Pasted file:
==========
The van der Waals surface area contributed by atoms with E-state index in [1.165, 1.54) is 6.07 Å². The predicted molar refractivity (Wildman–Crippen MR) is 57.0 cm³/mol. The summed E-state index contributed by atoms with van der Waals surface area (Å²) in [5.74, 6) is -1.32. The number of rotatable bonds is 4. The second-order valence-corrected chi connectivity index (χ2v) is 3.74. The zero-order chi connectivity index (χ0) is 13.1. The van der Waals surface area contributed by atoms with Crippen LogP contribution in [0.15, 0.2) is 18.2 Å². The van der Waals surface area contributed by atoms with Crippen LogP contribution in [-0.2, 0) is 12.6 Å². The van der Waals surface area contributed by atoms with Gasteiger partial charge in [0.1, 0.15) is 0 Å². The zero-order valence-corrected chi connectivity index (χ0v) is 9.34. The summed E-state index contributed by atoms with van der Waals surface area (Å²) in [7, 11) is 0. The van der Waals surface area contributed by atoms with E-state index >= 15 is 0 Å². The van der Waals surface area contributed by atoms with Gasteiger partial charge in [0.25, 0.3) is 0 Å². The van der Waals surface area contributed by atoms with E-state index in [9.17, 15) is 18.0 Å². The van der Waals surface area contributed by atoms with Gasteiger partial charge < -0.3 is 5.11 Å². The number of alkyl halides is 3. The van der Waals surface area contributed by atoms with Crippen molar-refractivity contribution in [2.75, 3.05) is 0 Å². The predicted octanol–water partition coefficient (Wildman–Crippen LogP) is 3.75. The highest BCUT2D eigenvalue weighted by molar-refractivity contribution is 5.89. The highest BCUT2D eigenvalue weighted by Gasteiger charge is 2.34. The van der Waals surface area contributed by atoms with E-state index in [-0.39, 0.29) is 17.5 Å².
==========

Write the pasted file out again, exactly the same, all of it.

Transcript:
The van der Waals surface area contributed by atoms with E-state index in [1.165, 1.54) is 6.07 Å². The predicted molar refractivity (Wildman–Crippen MR) is 57.0 cm³/mol. The summed E-state index contributed by atoms with van der Waals surface area (Å²) in [5.74, 6) is -1.32. The number of rotatable bonds is 4. The second-order valence-corrected chi connectivity index (χ2v) is 3.74. The zero-order chi connectivity index (χ0) is 13.1. The van der Waals surface area contributed by atoms with Crippen LogP contribution in [0.15, 0.2) is 18.2 Å². The van der Waals surface area contributed by atoms with Crippen LogP contribution in [-0.2, 0) is 12.6 Å². The van der Waals surface area contributed by atoms with Gasteiger partial charge in [0.1, 0.15) is 0 Å². The zero-order valence-corrected chi connectivity index (χ0v) is 9.34. The summed E-state index contributed by atoms with van der Waals surface area (Å²) in [7, 11) is 0. The van der Waals surface area contributed by atoms with E-state index >= 15 is 0 Å². The van der Waals surface area contributed by atoms with Gasteiger partial charge in [0.25, 0.3) is 0 Å². The van der Waals surface area contributed by atoms with E-state index in [9.17, 15) is 18.0 Å². The van der Waals surface area contributed by atoms with Gasteiger partial charge < -0.3 is 5.11 Å². The number of alkyl halides is 3. The van der Waals surface area contributed by atoms with Crippen molar-refractivity contribution in [2.75, 3.05) is 0 Å². The predicted octanol–water partition coefficient (Wildman–Crippen LogP) is 3.75. The highest BCUT2D eigenvalue weighted by molar-refractivity contribution is 5.89. The highest BCUT2D eigenvalue weighted by Gasteiger charge is 2.34. The van der Waals surface area contributed by atoms with E-state index in [-0.39, 0.29) is 17.5 Å².